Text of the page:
US6577908B1  Adaptive feedback/feedforward PID controller  Google Patents
Adaptive feedback/feedforward PID controller Download PDFInfo
 Publication number
 US6577908B1 US6577908B1 US09/597,611 US59761100A US6577908B1 US 6577908 B1 US6577908 B1 US 6577908B1 US 59761100 A US59761100 A US 59761100A US 6577908 B1 US6577908 B1 US 6577908B1
 Authority
 US
 United States
 Prior art keywords
 parameter
 parameter value
 models
 controller
 adaptive
 Prior art date
 Legal status (The legal status is an assumption and is not a legal conclusion. Google has not performed a legal analysis and makes no representation as to the accuracy of the status listed.)
 Active, expires
Links
 230000003044 adaptive Effects 0.000 title claims abstract description 92
 238000000034 methods Methods 0.000 claims abstract description 117
 238000004886 process control Methods 0.000 claims abstract description 10
 230000004301 light adaptation Effects 0.000 claims description 35
 230000004044 response Effects 0.000 claims description 6
 230000000875 corresponding Effects 0.000 abstract description 12
 230000005284 excitation Effects 0.000 description 13
 230000004048 modification Effects 0.000 description 4
 238000006011 modification reactions Methods 0.000 description 4
 238000004540 process dynamics Methods 0.000 description 4
 SWLMUYACZKCSHZUHFFFAOYSAN Butoconazole Chemical compound data:image/svg+xml;base64,<?xml version='1.0' encoding='iso-8859-1'?>
<svg version='1.1' baseProfile='full'
              xmlns='http://www.w3.org/2000/svg'
                      xmlns:rdkit='http://www.rdkit.org/xml'
                      xmlns:xlink='http://www.w3.org/1999/xlink'
                  xml:space='preserve'
width='300px' height='300px' viewBox='0 0 300 300'>
<!-- END OF HEADER -->
<rect style='opacity:1.0;fill:#FFFFFF;stroke:none' width='300' height='300' x='0' y='0'> </rect>
<path class='bond-0' d='M 94.1705,144.843 L 64.4906,145.682' style='fill:none;fill-rule:evenodd;stroke:#3B4143;stroke-width:2px;stroke-linecap:butt;stroke-linejoin:miter;stroke-opacity:1' />
<path class='bond-0' d='M 89.5508,139.033 L 68.7748,139.62' style='fill:none;fill-rule:evenodd;stroke:#3B4143;stroke-width:2px;stroke-linecap:butt;stroke-linejoin:miter;stroke-opacity:1' />
<path class='bond-24' d='M 94.1705,144.843 L 108.284,118.72' style='fill:none;fill-rule:evenodd;stroke:#3B4143;stroke-width:2px;stroke-linecap:butt;stroke-linejoin:miter;stroke-opacity:1' />
<path class='bond-1' d='M 64.4906,145.682 L 48.9243,120.398' style='fill:none;fill-rule:evenodd;stroke:#3B4143;stroke-width:2px;stroke-linecap:butt;stroke-linejoin:miter;stroke-opacity:1' />
<path class='bond-2' d='M 48.9243,120.398 L 38.373,120.696' style='fill:none;fill-rule:evenodd;stroke:#3B4143;stroke-width:2px;stroke-linecap:butt;stroke-linejoin:miter;stroke-opacity:1' />
<path class='bond-2' d='M 38.373,120.696 L 27.8216,120.994' style='fill:none;fill-rule:evenodd;stroke:#5BB772;stroke-width:2px;stroke-linecap:butt;stroke-linejoin:miter;stroke-opacity:1' />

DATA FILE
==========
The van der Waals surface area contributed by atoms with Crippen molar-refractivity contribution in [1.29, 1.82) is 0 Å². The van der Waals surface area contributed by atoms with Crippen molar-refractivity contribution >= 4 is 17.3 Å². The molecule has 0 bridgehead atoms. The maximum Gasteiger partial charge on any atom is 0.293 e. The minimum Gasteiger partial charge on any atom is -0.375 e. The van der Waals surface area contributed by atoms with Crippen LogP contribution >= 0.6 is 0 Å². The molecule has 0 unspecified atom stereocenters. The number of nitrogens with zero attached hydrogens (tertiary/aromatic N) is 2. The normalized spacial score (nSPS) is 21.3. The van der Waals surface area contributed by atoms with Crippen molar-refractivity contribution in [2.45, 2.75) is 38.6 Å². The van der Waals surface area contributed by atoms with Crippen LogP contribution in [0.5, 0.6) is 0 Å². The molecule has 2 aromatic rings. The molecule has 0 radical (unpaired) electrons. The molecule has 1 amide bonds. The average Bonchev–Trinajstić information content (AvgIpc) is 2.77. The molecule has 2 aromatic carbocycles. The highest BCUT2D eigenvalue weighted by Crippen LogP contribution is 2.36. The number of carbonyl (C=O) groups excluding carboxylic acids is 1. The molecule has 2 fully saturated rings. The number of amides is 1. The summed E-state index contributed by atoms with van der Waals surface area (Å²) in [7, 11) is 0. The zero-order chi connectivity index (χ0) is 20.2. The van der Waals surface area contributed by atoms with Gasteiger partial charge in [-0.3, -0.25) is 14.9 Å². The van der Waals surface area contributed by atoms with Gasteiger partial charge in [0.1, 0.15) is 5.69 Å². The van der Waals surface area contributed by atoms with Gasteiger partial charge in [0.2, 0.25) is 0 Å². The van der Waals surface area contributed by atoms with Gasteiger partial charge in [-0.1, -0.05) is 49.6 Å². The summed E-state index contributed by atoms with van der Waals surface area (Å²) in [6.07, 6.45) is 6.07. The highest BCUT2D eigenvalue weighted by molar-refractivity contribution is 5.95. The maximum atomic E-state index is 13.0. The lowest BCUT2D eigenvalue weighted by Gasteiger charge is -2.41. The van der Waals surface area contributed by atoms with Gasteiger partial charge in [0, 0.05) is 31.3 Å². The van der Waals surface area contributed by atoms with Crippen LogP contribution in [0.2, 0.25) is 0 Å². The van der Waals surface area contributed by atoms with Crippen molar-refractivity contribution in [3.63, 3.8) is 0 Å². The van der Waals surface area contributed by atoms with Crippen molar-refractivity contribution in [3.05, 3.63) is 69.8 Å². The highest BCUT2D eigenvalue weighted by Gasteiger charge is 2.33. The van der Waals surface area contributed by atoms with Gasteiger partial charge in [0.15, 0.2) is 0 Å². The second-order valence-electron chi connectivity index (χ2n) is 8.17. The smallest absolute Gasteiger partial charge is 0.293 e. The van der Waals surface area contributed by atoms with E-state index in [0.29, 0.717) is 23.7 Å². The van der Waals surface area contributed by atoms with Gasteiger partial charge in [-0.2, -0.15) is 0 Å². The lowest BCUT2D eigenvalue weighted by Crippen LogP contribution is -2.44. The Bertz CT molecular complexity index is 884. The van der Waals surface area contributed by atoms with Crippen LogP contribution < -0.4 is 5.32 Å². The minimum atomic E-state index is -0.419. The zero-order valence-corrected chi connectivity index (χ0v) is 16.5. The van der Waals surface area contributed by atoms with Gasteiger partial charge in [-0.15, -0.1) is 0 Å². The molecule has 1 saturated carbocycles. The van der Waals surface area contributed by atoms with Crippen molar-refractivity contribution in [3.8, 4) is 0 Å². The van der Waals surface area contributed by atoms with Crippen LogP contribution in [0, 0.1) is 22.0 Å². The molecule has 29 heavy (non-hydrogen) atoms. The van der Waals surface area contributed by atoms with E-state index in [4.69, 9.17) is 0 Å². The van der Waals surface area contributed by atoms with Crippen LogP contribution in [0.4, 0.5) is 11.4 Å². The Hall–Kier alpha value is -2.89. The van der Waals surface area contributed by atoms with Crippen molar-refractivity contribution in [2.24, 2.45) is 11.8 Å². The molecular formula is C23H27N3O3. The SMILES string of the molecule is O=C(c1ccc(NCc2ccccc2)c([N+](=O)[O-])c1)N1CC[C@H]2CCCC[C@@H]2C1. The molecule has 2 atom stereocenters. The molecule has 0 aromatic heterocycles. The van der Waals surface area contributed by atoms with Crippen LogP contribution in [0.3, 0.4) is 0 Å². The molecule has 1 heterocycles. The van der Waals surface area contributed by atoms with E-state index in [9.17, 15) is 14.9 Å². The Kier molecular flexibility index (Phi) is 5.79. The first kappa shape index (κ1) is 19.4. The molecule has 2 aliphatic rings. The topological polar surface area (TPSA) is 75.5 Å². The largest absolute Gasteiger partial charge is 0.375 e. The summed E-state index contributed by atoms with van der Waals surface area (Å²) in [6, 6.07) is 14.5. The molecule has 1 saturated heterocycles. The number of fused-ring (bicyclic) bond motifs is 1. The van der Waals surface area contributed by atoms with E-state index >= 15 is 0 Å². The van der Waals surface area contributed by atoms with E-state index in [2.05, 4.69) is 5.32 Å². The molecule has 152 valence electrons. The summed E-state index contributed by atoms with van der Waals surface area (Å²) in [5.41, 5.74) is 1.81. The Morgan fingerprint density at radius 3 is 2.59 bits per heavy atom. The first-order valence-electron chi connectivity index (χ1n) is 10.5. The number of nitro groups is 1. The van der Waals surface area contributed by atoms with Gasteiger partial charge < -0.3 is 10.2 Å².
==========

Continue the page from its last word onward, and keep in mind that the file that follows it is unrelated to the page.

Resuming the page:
<path class='bond-3' d='M 48.9243,120.398 L 63.038,94.2747' style='fill:none;fill-rule:evenodd;stroke:#3B4143;stroke-width:2px;stroke-linecap:butt;stroke-linejoin:miter;stroke-opacity:1' />
<path class='bond-3' d='M 56.266,119.302 L 66.1455,101.016' style='fill:none;fill-rule:evenodd;stroke:#3B4143;stroke-width:2px;stroke-linecap:butt;stroke-linejoin:miter;stroke-opacity:1' />
<path class='bond-4' d='M 63.038,94.2747 L 92.7179,93.4361' style='fill:none;fill-rule:evenodd;stroke:#3B4143;stroke-width:2px;stroke-linecap:butt;stroke-linejoin:miter;stroke-opacity:1' />
<path class='bond-5' d='M 92.7179,93.4361 L 108.284,118.72' style='fill:none;fill-rule:evenodd;stroke:#3B4143;stroke-width:2px;stroke-linecap:butt;stroke-linejoin:miter;stroke-opacity:1' />
<path class='bond-5' d='M 89.996,100.342 L 100.892,118.041' style='fill:none;fill-rule:evenodd;stroke:#3B4143;stroke-width:2px;stroke-linecap:butt;stroke-linejoin:miter;stroke-opacity:1' />
<path class='bond-6' d='M 108.284,118.72 L 137.964,117.882' style='fill:none;fill-rule:evenodd;stroke:#3B4143;stroke-width:2px;stroke-linecap:butt;stroke-linejoin:miter;stroke-opacity:1' />
<path class='bond-7' d='M 137.964,117.882 L 153.53,143.166' style='fill:none;fill-rule:evenodd;stroke:#3B4143;stroke-width:2px;stroke-linecap:butt;stroke-linejoin:miter;stroke-opacity:1' />
<path class='bond-8' d='M 153.53,143.166 L 183.21,142.327' style='fill:none;fill-rule:evenodd;stroke:#3B4143;stroke-width:2px;stroke-linecap:butt;stroke-linejoin:miter;stroke-opacity:1' />
<path class='bond-9' d='M 183.21,142.327 L 188.128,133.225' style='fill:none;fill-rule:evenodd;stroke:#3B4143;stroke-width:2px;stroke-linecap:butt;stroke-linejoin:miter;stroke-opacity:1' />
<path class='bond-9' d='M 188.128,133.225 L 193.046,124.122' style='fill:none;fill-rule:evenodd;stroke:#FCC633;stroke-width:2px;stroke-linecap:butt;stroke-linejoin:miter;stroke-opacity:1' />
<path class='bond-18' d='M 183.21,142.327 L 198.777,167.611' style='fill:none;fill-rule:evenodd;stroke:#3B4143;stroke-width:2px;stroke-linecap:butt;stroke-linejoin:miter;stroke-opacity:1' />